first_imgRelatedPosts Gana: Ortom demands release of repentant militiamen Breaking: Wanted Benue militia leader Gana shot dead Breaking: Wanted Benue gang leader surrenders The Benue State Governor, Samuel Ortom on Thursday described as “laughable’’ trending speculation that suggested that he was a wizard.Ortom said this at the opening ceremony of a two-day Governor’s Retreat for Benue Government Appointees in Makurdi.The governor noted that he became a child of God after becoming a born- again Christian in 1979, adding that: “since then I have professed Jesus Christ as my Lord and Saviour’’.He, therefore, said the insinuations making around claiming he was head of wizards in Benue remained a “fallacy and laughable’’.Ortom also said such suggestion was a misrepresentation of his Christian faith, adding that there was no reason for people to doubt his religious belief.“I was surprised that at a burial some people even made attempt to stop me from quoting the Holy Bible during my speech.“I heard some people saying Ortom is the leader of wizards in Benue but it is not true, I am a child of God.“I became born again in 1979 and since then God has been grateful to me.“I was at a burial somewhere and people accused me of using Bible to do witchcraft. They said I should not be allowed to quote the Bible that if I did the people will become speechless’’, Ortom said.According to the governor, no human being makes him governor as God alone anoints him Benue governor as far back as 1992.He said God went on to perfect His plan for him by fulfilling His prophecy in 2015.Ortom explained that he had experienced numerous challenges and faced persecution before eventually becoming the governor.Ortom further said that but for God’s intervention he would have given up on his governorship in 2017 as a result of plethora of difficult administrative challenges.“In 2017, I almost gave up and decided that I will be a one term governor and not contest again, but God again said otherwise.“God told me that those castigating me will be those who will work for my re-election and here we are today in my second term.“This government is not that type that won elections because of good deeds; god-fatherism, federal might, but because of the will of God.“No one in Benue and Nigeria can boost that he or she made Ortom governor’’, he said.The governor further explained that God had used him to cement many people’s election in the past in the state.Ortom said in a bid to prosecute him further, his Chief of Staff, Terwase Orbunde and Special Adviser on Development Corporation, SDGs and NEPAD, Dr Magdalene Dura, were arrested by EFCC for alleged missing N4.7b but that they were vindicated.He, therefore urged the appointees to be steadfast, dedicated to their responsibilities and stay away from anything that would make anti- graft agencies come after them.“Protect yourselves now, avoid corruption because I would not defend anyone found short-changing the government’’, he said. Tags: Samuel OrtomWizardlast_img read more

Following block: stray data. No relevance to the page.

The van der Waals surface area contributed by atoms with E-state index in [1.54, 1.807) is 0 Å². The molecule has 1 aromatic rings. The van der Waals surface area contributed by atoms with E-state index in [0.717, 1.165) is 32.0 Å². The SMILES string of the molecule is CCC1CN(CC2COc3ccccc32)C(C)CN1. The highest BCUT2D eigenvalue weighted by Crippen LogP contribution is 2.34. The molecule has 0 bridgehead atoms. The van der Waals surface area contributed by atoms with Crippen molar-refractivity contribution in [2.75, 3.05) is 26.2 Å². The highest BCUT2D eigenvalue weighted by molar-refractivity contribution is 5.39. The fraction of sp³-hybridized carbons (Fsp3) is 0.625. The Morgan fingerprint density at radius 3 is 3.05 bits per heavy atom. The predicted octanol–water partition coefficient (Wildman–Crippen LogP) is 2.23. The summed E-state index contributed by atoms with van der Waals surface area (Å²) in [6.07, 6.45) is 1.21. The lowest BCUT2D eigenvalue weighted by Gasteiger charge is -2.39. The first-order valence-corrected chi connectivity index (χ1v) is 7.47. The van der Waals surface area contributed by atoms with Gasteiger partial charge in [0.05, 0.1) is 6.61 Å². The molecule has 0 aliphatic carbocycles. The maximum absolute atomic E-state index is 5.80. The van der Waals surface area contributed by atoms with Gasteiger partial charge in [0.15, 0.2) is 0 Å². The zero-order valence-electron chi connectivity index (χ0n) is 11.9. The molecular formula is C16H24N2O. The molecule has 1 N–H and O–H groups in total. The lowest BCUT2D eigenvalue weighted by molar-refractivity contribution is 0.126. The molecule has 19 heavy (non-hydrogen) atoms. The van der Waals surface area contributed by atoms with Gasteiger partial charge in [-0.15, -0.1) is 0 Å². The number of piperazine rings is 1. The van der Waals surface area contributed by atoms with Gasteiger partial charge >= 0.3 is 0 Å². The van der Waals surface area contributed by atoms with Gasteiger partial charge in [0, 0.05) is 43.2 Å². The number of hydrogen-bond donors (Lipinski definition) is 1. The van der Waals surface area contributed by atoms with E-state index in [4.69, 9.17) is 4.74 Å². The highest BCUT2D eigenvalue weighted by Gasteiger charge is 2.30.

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Homeless count presentation at Council brings visibility.

first_imgThe 2018 survey also found that 57 percent of those surveyed said the reason for being homeless was due to having too low of an income Advertisement What makes Fort St. John unique is the climate as some homeless will couch surf making it hard to identify them, the lack of affordable housing in the area and the cost of living vs low wages can impact the numbers compared to other areas. Other reasons that attribute to the homelessness count shared in the presentation are due to discrimination of indigenous people, lack of supports in the community and individual circumstances. The presenters, Stephen D’Souza the Executive Director of HSABC and James Caspersen, Urban Systems 2020 Homeless Count Project Manager spoke about how the area of Fort St. John looks different for the homeless count to other areas and why the count is done. – Advertisement -In 2018, the first survey was a scan of where homeless counts were as they had never been performed before. These counts are extremely important for decision-makers to identify trends in homelessness to be able to advocate and help the needs of these people in the community. This homeless count will take place along with counts across the province and Canada. The survey will focus on a number of aspects of homelessness, such as demographics, income, and medical issues. FORT ST. JOHN, B.C. – The Homelessness Services Association of B.C. (HSABC) made a presentation to Council on Monday on their survey of homelessness counts in area and B.C. With initiatives taking place around the city and new affordable housing opening in Fort St. John, the second homelessness count taking place in 2020 will provide numbers that can help determine where the current need is. The count that took place in 2018 has been noted as an undercounted number. 61 people in Fort St. John that were homeless, and out of those 61 people, 40 were sheltered while 21 claimed to be unsheltered. last_img read more